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The Other Twin by LV Hay – a review

I was given a copy of this via Lovereading and actually read it a few months ago. 

The Other Twin starts with Poppy finding out her sister India has fallen to her death. Poppy then returns to Brighton for the first time in years in order to try and prove that her sister didn’t committee suicide. Whilst back in Brighton she meets up with her old boyfriend Matt, and his wealthy family who own half of the city. She also uncovers the mysterious Jenny who it seems had an online friendship with India. Yet what are they hiding?

The Other Twin was an interesting novel that kept me gripped through to the end. I liked the way the story was told, and the quality of writing meant that it was an easy fast read. I was certainly kept guessing right until the end. My only slight criticism, is that I did find the story a bit difficult to place in a time. It was clearly modern day as there were blogs and phones in use. Yet the characters seemed quite old fashioned to me, (there was a lot of legging wearing which is very 1980) and without wishing to give anything away this old-fashioned quality became even more obvious towards the end. The characters whilst interesting were hard to warm to, but this gives the story a certain edge of the seat quality.

The Other Twin was a nice summer read that I would recommend, despite my misgivings over their clothing choices.

 

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Angels in the Moonlight by Caimh McDonnell – a review BLOG TOUR

I am delighted to today be taking part in the blog tour for the latest novel by Caimh McDonnell . This one is a prequel to the fantastic Dublin trilogy series.

Angels in Moonlight introduces us to Bunny McGarry. As we know from the previous novels Bunny has some rather unorthodox policing methods, and although he may be younger in this story he certainly hasn’t changed.  Whilst his methods might not strictly toe the policing line they do get results, and it is those results his bosses want to see when he is tasked with bringing down one of Dublin’s most notorious gangs. What is different in this prequel is that we get to see another side of Bunny, he has a softer side that isn’t always evident in his previous cases. We find out how he met Simone who he has mentioned in the other novels.  Although obviously the course of true love never runs smoothly, and this is no exception in Bunny’s case. On top of work and love life Bunny is worried about his straight laced partner Gringo. Gringo’s marriage is on the rocks but it is clear he is hiding something more worrying.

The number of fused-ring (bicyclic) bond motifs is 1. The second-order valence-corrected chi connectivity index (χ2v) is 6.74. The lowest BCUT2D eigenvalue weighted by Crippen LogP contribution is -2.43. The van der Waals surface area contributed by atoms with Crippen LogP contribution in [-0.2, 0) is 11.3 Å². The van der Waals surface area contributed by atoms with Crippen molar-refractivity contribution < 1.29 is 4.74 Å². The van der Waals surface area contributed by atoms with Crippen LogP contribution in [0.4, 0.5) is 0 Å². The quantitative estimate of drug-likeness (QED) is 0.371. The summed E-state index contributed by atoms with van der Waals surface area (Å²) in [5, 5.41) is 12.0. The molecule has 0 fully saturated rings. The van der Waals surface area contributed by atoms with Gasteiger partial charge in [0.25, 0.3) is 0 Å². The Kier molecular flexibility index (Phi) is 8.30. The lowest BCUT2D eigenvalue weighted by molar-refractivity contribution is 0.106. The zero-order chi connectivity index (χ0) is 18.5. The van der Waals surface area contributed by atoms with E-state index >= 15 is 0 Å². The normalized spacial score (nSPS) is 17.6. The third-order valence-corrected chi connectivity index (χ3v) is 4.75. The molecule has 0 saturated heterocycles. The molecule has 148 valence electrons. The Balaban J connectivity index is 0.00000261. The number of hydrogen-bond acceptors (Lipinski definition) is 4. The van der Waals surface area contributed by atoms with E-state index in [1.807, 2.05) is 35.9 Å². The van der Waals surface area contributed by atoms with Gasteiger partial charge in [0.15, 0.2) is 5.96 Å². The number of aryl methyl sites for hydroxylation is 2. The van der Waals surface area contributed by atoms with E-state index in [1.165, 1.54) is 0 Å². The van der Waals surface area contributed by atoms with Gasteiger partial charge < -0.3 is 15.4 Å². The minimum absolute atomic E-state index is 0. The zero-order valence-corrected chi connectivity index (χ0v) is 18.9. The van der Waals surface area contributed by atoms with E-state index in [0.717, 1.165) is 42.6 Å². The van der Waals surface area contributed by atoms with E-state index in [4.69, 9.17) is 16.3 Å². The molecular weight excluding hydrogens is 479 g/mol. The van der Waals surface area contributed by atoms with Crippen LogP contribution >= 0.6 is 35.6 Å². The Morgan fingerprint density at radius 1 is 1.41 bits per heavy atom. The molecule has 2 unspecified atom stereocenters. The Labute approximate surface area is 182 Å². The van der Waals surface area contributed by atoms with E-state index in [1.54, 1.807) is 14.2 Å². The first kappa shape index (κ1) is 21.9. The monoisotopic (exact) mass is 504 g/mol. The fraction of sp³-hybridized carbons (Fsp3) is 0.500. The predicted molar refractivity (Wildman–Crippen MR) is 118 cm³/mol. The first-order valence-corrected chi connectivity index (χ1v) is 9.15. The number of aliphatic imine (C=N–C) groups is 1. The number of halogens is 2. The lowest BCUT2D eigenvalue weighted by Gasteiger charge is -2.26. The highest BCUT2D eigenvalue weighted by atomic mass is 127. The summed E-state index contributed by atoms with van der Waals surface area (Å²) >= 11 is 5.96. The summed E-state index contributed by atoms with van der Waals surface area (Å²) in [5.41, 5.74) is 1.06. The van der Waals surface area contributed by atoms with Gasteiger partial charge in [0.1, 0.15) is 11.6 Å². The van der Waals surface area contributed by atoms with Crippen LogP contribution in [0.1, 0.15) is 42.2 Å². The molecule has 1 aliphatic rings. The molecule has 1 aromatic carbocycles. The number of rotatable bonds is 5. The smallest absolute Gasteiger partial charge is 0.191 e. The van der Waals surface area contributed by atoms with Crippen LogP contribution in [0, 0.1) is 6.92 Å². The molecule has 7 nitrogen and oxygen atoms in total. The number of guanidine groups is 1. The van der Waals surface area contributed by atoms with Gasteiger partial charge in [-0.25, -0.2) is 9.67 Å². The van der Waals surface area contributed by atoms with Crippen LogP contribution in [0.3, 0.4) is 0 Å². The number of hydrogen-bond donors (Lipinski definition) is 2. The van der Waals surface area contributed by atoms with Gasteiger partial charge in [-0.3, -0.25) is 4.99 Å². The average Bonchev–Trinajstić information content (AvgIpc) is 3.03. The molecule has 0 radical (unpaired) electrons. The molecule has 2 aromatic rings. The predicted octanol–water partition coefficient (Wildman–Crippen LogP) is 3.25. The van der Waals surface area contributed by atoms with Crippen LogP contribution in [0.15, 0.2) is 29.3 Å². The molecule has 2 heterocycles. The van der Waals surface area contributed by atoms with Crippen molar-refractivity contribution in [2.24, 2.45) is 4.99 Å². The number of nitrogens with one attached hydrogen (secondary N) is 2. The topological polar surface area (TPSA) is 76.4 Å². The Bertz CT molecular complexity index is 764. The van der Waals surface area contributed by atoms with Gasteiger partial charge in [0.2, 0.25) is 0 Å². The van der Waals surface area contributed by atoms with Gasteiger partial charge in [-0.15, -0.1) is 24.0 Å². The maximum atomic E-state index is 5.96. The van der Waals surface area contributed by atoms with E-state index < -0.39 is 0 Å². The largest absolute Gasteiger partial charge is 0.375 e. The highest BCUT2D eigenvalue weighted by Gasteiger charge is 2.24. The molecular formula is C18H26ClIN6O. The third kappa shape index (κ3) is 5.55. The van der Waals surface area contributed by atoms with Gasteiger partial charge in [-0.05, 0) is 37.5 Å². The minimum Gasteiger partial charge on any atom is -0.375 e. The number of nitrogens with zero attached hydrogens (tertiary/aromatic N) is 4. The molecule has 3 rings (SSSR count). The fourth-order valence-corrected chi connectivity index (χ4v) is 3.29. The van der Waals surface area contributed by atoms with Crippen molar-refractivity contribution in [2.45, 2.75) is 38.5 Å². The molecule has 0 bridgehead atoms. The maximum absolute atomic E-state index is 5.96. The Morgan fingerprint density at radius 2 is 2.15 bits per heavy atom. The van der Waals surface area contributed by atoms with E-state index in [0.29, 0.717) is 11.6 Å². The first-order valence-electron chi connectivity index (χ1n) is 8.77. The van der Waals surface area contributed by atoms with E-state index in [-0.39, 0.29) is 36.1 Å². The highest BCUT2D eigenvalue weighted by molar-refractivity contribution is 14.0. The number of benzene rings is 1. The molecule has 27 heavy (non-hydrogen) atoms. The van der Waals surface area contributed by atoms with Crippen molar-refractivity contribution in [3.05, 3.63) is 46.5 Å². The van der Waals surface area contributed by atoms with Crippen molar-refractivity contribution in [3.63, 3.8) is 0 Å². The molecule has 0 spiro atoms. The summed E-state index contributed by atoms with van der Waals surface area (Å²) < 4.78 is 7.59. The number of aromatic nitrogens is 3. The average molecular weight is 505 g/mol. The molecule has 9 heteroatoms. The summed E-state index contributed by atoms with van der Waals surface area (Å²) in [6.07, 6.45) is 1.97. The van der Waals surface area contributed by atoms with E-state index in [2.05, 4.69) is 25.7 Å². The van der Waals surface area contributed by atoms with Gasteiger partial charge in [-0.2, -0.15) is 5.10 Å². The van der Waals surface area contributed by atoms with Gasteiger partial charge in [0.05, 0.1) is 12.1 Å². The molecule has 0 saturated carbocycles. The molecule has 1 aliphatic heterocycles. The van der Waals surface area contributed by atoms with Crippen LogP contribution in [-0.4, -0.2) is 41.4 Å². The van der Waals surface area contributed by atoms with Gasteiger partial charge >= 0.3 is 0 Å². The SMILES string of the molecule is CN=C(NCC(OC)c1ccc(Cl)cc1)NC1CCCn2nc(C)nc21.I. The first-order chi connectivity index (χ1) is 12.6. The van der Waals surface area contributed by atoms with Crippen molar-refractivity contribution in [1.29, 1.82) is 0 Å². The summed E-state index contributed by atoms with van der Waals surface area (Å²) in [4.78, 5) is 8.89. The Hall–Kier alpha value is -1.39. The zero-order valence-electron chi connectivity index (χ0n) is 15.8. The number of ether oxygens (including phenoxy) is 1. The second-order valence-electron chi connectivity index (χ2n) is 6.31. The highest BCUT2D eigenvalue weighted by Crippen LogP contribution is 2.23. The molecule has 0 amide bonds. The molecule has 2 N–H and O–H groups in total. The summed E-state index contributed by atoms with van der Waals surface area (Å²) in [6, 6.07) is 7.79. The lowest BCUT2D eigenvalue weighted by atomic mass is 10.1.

I am a big fan of humour in my crime fiction and this most definitely has that in spades. Caimh McDonnell manages to mix a police procedural with funny escapades incredibly skilfully. This novel felt like a bit of slower read than the previous ones, but that is rather deliberate I imagine as it gives you more of an insight into the detectives head. The writing is funny, but there is an element of sadness within this novel which for me really made this stand out.

The characters are all well written, and although there are a lot of them they are easy to keep track off. Obviously I don’t want to give away any spoilers but you should definitely look out for the nuns! I thoroughly enjoyed this novel and would recommend any of this series. I‘m very much looking forward to the final in the trilogy.

Angels in the Moonlight is out now

 

 

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The Monster’s Daughter by Michelle Pretorius

I was sent a copy of this by the publishers Melville House, and I agreed to review it having already said that historical fiction isn’t really my thing. This however sounded interesting as it was described as a historical thriller set in South Africa which is a country that has always intrigued me.

The Monster’s Daughter is the debut novel by Michelle Pretorius. The novel is a story in three parts. It’s a thriller, a historical novel and also a bit science fiction. It starts in 2010 when we are introduced to Alet, a disgraced police constable who has been reassigned to the small town of Unie. Here she discovers the body of a woman burned beyond all recognition. Her investigations soon lead her to believe there is a serial killer stalking women.  Alongside this murder mystery we are treated to a potted history of the country’s violent past, starting in 1901 at the height of the Boer war. Linking these two elements are Tessa and Benjamin who were in a British concentration camp where a doctor was conducting some grim experiments.